Danny gave Rebecca a sword and directed her in swinging it around at him in a specific way with specific places her feet were supposed to go. To her surprise, after only a few tries, the motions started to sink into her body, quickly becoming familiar. Rebecca literally dropped the sword in surprise when she realized it was happening.

They repeated this three times with different weapons, then with some sort of martial art that Danny didn't even bother explaining. He just showed her what to do and had her practice each motion over and over, faster and faster. When he sent Greg to grab her, she knocked him on his back and it was easy.

“Ow,” Greg said, staring at the ceiling.

“Holy shit,” Rebecca said. “I am so badass.”

Josh was going to think she was so cool when he saw her kill a vampire right in front of him! She was going to karate kick it and stab it in the heart with a wooden stake, and it'd burst into dust and Josh would say, Oh my God, Rebecca, you saved my life. She bet Valencia would never save Josh from a vampire attack.

“Yeah, well check this out.” Greg picked himself up and held up a hand. He took a deep breath and scrunched up his face in concentration. He snapped his fingers one, two, three times, and on the third time his fingers sparked, like trying to turn on a lighter with no fluid left. “Ha! Got it!” He did it three more times in quick succession, sparking on each snap. “Bet you can't do that.”

“You're just jealous because I can bench press more than you,” Rebecca retorted, even though secretly she thought it was pretty cool.

Greg rolled his eyes. “Do you even know how to do a bench press?”

“No,” she admitted without embarrassment, “but we both know I can do more of it than you can, and I bet that makes your masculinity feel threatened.” She did not stick out her tongue at him. But she was tempted.

A laugh escaped Greg's mouth. He put a hand over his heart and pretended to reel backwards. “You got me,” he said, “right in my threatened masculinity.”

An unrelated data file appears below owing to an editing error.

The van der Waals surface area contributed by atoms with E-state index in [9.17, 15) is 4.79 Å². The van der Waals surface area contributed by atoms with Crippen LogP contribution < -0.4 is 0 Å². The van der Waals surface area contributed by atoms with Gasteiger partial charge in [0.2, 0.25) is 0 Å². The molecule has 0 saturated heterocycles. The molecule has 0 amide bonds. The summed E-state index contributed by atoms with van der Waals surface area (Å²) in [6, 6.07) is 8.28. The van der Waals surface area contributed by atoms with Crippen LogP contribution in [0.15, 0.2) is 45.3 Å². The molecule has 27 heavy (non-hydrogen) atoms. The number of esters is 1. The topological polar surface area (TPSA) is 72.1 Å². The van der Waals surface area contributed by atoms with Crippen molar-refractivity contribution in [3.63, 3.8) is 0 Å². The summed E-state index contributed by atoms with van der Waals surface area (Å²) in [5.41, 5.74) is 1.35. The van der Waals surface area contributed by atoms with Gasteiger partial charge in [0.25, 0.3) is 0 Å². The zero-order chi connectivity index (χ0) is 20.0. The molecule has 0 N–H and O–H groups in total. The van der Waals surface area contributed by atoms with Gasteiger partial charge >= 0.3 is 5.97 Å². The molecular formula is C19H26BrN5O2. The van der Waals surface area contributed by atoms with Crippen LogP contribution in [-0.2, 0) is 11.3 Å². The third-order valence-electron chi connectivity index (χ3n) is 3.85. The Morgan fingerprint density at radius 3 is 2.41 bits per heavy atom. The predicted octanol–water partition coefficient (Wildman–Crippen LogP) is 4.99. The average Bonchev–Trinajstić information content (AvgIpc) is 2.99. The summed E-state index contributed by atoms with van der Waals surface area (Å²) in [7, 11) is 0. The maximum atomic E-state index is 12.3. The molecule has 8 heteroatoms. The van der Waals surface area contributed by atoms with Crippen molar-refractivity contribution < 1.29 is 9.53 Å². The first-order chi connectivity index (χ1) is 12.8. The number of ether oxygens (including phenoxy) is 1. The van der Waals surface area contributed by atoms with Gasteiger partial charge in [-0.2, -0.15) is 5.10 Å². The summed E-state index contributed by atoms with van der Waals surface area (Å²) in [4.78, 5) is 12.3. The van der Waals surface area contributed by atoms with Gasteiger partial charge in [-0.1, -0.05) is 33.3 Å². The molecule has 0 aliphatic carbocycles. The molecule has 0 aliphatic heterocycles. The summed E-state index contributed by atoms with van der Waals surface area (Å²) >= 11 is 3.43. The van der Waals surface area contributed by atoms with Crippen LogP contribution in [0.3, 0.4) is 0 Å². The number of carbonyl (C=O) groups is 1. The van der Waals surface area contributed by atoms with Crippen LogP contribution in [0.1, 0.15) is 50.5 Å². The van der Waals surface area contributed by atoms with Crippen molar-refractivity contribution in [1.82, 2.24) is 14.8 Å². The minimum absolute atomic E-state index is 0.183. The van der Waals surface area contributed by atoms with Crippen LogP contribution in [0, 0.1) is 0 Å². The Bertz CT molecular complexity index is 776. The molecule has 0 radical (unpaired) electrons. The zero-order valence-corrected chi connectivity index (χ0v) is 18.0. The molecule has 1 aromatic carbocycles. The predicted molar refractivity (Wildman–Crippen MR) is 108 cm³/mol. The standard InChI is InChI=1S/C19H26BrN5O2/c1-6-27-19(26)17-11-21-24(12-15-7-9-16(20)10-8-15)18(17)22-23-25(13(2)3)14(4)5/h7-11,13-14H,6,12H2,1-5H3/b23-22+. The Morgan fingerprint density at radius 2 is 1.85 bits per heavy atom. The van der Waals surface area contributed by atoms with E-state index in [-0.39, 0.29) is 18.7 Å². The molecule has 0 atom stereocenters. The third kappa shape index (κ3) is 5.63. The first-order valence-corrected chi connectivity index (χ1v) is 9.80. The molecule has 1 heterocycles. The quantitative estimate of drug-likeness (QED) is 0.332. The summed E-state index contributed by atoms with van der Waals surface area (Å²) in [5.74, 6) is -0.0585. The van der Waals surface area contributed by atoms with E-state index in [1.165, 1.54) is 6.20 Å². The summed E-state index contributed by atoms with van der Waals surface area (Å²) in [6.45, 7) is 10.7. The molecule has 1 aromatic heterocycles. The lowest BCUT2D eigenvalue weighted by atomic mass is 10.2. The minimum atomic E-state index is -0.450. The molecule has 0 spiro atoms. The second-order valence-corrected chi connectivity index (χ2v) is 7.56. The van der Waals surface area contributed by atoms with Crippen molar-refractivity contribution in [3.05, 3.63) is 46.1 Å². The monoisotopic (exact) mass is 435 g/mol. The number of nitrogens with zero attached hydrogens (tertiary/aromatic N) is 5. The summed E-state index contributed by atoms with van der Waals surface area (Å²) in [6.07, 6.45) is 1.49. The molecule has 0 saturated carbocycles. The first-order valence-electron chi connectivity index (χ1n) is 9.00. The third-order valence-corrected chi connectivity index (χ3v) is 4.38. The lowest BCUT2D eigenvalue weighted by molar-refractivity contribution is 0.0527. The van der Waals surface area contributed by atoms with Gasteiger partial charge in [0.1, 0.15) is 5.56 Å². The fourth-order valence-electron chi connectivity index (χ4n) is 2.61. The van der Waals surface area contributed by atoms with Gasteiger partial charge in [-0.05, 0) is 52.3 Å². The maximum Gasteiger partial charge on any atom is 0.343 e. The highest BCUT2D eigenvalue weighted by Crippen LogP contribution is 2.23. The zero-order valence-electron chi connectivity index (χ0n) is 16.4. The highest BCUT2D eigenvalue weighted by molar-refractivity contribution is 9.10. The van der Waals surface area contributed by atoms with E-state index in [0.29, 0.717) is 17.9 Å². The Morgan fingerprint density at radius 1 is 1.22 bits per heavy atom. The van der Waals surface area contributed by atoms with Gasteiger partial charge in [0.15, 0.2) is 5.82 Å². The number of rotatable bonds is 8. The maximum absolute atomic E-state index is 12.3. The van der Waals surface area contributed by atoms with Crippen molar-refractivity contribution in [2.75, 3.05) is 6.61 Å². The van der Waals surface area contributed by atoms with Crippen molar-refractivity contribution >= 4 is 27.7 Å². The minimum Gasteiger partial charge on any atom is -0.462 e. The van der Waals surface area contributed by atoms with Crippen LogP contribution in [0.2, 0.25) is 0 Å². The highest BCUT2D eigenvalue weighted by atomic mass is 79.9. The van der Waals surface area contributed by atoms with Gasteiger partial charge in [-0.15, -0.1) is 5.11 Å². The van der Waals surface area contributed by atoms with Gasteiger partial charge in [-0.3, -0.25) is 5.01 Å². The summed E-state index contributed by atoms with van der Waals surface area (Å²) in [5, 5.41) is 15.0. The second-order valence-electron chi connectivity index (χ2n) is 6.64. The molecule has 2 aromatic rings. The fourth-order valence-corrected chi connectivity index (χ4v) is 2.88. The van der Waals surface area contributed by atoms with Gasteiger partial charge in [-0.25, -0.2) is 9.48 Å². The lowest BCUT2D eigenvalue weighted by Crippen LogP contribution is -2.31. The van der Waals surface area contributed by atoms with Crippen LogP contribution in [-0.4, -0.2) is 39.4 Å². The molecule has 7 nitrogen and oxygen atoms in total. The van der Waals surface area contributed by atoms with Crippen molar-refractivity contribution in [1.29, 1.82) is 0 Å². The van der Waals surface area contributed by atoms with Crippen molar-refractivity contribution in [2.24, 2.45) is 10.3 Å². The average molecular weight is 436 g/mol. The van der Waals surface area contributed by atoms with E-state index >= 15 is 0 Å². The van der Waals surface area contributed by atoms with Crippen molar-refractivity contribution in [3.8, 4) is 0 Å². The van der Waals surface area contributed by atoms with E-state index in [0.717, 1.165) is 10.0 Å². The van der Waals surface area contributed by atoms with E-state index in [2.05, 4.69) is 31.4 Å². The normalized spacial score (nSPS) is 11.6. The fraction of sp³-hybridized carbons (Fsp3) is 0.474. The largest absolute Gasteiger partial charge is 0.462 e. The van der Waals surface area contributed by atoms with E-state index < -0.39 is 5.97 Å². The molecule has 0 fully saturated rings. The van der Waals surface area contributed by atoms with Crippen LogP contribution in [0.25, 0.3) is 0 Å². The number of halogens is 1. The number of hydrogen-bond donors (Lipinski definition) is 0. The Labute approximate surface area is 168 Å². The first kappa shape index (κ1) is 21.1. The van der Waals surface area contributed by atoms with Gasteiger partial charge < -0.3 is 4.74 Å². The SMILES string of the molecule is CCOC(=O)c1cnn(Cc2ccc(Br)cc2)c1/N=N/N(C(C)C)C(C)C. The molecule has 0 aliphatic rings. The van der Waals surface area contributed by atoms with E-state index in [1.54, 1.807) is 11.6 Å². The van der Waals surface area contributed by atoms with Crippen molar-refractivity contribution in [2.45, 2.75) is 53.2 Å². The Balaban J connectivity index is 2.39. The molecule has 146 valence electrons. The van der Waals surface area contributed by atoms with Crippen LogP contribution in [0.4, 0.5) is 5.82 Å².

She laughed and shoved him.

 

It didn't take long for word about her being a Slayer to get around to most of her friends and even some of her coworkers. Admittedly, Heather had muttered something under her breath about shared delusions when Rebecca told her, but she'd still listened without complaining when Rebecca had actually talked about it, so at least she was willing to play along.

Greg helped.

He wasn't nearly as new to the vampire stuff as she was and now that his friends all knew about it, he seemed to be really taking his uncle's offer to train him as a Watcher to heart. He'd been there every Rebecca had shown up at Danny's house for one of their scheduled training sessions.

It felt like every time she went to Home Base or hung out with Greg and Josh, he had another fact to share about demons. Or another gruesome story about how a previous Slayer had died. There were... a lot of Slayers who'd died younger than Rebecca was now.

And here Rebecca was, still not sure how she felt about calling them demons. Were they really from another universe? Did that mean Satan was real? Did that mean God was real? That was something her mom would want to know. It was something Rebecca would ask her rabbi, if she had one.

Instead, she asked Greg. “If demons are real, is that proof that God is real?”

“I don't think it means anything either way,” Greg said. “There's some weird stuff about alternate universes and Hell Gods, but Hell Gods can be killed. I don't know what to believe anymore. Did you see the book my uncle let me borrow? The cover is made of skin! Not human skin,” he added hastily, “demon skin. It's green. Very creepy.”

“It's nice to see you having a hobby,” Rebecca said. She wondered how they'd gotten the skin off of the demon. Was it a demon that shed its skin like a snake, or was it more like the books bound in human skin?

“Oh, yeah! Check this out.” Greg wiggled his fingers in the air, then snapped them. They sparked, then his fingertip caught fire. Actual fire, not the sparks he'd been stuck on earlier.

Rebecca yelped and nearly fell off her stool. “Whoa!”

“I know, right? Now whenever someone asks me, I'll always have a light.” He held his fingertip out and mimed tipping an invisible hat with a playful grin. “Need a light?”

Rebecca stared at the flame on Greg's fingertip. It didn't look like it was hurting him, but when she brought her hand towards it, it gave off a merry heat. She rolled a spare napkin up in a tight cylinder and held its end to the flame. It caught fire just like it would with a real flame.